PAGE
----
"If I'm in the same position on 18, I'm gunning for 58 this year," Hadwin said, "not playing safe for 59."

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Rahm: If I thought like Phil, I could not hit a shot

By Will GrayJanuary 17, 2018, 10:39 pm

When it comes to Jon Rahm and Phil Mickelson, there are plenty of common bonds. Both starred at Arizona State, both are now repped by the same agency and Rahm's former college coach and agent, Tim Mickelson, now serves full-time as his brother's caddie.

Those commonalities mean the two men have played plenty of practice rounds together, but the roads quickly diverge when it comes to on-course behavior. Rahm is quick, fiery and decisive; Mickelson is one of the most analytical players on Tour. And as Rahm told reporters Wednesday at the CareerBuilder Challenge, those differences won't end anytime soon.

"I don't need much. 'OK, it's like 120 (yards), this shot, right," Rahm said. "And then you have Phil, it's like, 'Oh, this shot, the moisture, this going on, this is like one mile an hour wind sideways, it's going to affect it one yard. This green is soft, this trajectory. They're thinking, and I'm like, 'I'm lost.' I'm like, 'God if I do that thought process, I could not hit a golf shot.'"

CareerBuilder Challenge: Articles, photos and videos

The tactics may be more simplified, but Rahm can't argue with the results. While Mickelson is in the midst of a winless drought that is approaching five years, Rahm won three times around the world last year and will defend a PGA Tour title for the first time next week at Torrey Pines.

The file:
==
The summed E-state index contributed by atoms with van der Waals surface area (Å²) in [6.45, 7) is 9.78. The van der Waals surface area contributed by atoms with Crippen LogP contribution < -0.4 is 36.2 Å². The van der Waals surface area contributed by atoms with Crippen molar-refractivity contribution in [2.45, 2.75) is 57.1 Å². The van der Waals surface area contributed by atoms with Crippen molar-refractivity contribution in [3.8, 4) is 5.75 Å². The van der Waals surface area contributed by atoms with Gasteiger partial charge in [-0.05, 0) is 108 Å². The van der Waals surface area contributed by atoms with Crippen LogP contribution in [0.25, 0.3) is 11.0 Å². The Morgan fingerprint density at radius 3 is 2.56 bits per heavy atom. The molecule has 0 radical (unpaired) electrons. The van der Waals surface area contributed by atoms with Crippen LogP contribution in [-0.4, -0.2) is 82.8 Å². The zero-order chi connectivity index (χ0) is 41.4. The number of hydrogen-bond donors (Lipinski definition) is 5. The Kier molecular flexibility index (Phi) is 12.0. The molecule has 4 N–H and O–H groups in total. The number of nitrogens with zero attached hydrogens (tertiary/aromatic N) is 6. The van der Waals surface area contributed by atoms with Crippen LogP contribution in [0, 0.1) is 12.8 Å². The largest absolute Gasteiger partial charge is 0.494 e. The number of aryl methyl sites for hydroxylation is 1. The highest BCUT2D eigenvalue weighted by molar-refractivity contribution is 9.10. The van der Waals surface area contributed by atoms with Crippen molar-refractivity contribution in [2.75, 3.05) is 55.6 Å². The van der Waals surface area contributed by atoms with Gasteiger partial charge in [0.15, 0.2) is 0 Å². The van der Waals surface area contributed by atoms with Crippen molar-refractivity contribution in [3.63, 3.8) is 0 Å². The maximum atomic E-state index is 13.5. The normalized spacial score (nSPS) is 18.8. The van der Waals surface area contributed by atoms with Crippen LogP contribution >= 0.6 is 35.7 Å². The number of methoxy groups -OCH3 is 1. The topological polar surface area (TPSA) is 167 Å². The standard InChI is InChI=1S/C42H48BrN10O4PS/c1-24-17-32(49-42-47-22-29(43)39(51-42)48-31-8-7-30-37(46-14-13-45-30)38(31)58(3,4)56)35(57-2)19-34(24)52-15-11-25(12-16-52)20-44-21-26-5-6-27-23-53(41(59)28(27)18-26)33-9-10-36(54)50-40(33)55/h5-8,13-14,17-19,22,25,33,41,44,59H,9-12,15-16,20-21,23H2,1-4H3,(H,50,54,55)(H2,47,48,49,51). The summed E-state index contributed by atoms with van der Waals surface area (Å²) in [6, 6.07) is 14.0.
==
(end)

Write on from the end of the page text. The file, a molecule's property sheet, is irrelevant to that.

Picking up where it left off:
Both men are in the field this week in Palm Springs, where Mickelson will make his 2018 debut with what Rahm fully expects to be another dose of high-level analytics for the five-time major winner with his brother on the bag.

"It's funny, he gets to the green and then it's the same thing. He's very detail-oriented," Rahm said of Mickelson. "I'm there listening and I'm like, 'Man, I hope we're never paired together for anything because I can't think like this. I would not be able to play golf like that. But for me to listen to all that is really fun."

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DJ changes tune on golf ball distance debate

By Will GrayJanuary 17, 2018, 9:16 pm

World No. 1 Dustin Johnson is already one of the longest hitters in golf, so he's not looking for any changes to be made to golf ball technology - despite comments from him that hinted at just such a notion two months ago.